I enjoy an early February warm front as much as the next guy, but the 20 mph south wind that accompanies it I could do without. But alas, that is the nature of early spring, which regardless of what that Pennsylvanian varmint sees or doesn’t see, starts for us outdoorsmen the day after duck season ends.
The golden opportunity for us weekend warriors came Saturday morning, before the wind gusts exceeded the speed limit on most city streets. Thanks to the wonders of social media and my vast array of friends, I was able to see monster crappie coming from every body of water between Lake Pontchartrain and Lake Erie! Reelfoot Lake is turning out some slabs in the shallow, stumpy parts of the lake, and Kentucky Lake is turning on as well. The caravan of Missouri boats arrived early enough at Lake of Egypt, IL to waylay the power plant specks, and a couple of locals at Wappapello caught their limits by 9am. From now until early April is the best time to target big crappie, as they are moving shallower and aggressively feeding, fattening up for the spawn.
As for me, I had floor seats Saturday morning to not one, but two elite level basketball games that I couldn’t pass up. The first was watching the highly touted and undefeated Sikeston 9-10 year old Red Team, which dominated again, and I’d say could take on any team of the same age-group in the Midwest and possibly the world. Standout second-string forward and defensive specialist Jameson Gowan did not disappoint! Then it was up to Jackson, MO to watch the also undefeated Jackson 2nd and 3rd grade girl’s Noon Optimist Yellow Team, who continued their streak as well. The other standout second-string forward in my immediate family, my niece Lynn-Avery Crowley, tied four other players for second-highest total points with two.
Being that I was already in Jackson and the wind prevented us from a Saturday afternoon trip out on the water, my old fishing buddy and step-dad Perry Jackson and I slipped down to Rotary Lake to target a few fat, rainbow trout. The MDC has been stocking Rotary Lake for years now every November, and after February 1st you can use scented or live bait and take home four trout per day, provided you have a Missouri fishing license and the $7 trout stamp.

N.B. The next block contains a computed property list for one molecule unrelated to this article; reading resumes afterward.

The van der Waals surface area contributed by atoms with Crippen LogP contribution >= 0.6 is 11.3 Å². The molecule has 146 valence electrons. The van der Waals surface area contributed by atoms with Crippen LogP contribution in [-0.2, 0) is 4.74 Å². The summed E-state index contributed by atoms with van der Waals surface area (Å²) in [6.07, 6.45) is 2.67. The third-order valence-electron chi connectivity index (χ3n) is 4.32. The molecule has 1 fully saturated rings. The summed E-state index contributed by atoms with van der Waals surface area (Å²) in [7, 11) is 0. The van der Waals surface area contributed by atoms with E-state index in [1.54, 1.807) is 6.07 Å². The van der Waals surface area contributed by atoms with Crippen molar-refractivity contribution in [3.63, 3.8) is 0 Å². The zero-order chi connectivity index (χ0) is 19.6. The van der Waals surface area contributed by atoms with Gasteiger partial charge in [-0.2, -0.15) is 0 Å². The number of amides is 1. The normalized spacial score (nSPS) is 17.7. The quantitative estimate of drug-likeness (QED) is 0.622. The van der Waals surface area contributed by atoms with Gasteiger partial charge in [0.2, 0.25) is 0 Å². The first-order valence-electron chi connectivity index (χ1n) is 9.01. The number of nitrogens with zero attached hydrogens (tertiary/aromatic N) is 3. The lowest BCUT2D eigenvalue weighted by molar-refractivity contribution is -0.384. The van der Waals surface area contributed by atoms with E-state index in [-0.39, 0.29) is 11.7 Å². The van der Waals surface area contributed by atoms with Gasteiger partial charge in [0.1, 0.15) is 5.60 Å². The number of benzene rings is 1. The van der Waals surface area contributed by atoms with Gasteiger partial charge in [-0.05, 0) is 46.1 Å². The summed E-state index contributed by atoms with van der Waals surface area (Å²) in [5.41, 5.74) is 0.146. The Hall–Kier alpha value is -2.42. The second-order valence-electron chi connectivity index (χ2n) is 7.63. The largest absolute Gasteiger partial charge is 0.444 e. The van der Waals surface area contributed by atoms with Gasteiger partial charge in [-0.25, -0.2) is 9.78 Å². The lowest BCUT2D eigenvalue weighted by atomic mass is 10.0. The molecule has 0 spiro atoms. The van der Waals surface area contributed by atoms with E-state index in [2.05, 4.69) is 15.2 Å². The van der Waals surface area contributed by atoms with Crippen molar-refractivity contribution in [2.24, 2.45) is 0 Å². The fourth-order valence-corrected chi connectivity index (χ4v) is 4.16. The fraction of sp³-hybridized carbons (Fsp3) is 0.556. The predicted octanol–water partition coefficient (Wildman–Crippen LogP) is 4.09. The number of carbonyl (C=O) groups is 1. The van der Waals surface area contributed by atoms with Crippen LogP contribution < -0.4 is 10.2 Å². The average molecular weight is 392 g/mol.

I’m not sure the exact year when the program started, but my first trip was around 2005 and I was bound and determined to catch my first trout. February 1st arrived with frigid temperatures and a blizzard, and I showed up wearing my heaviest deer hunting gear, with a casting pole and a can of whole kernel corn. I wasn’t near the expert at stocked-pond trout fishing that I am now, but I felt if I could take the cold and outlast the other fishermen across the lake on the pier, the fishing Gods would surely smile on me. One by one my counterparts succumbed to the wet snow and howling wind and retired to their vehicles, and I stuck with it. Nearing frostbite and without feeling in many parts of my body, my old float sunk, and I set the hook on my first rainbow trout. I recall vividly trying to get the hook out of the fish’s mouth, but being unable to work my fingers, so I instead carried my fish, rod and reel still attached, up to the car and threw them all in!
I gutted the trout, seasoned it, and put it on the smoker at Port Cape Girardeau in downtown Cape, where I managed the bar. A group gathered around and “oohhed and aawweed” over the foreign fish, and we all sampled the white, flaky meat.
Being a salty veteran now, #12 treble hooks equipped with a wad of multi-color dough bait from Foutz’s Fishing and Hunting in Cape, fished about 10 inches behind a 1/4 –ounce sinker is my bait of choice. Cast out and tighten up your line, much like catfishing, and be ready to set the hook quick and hard, and you too can bring in a mess of tasty rainbow trout!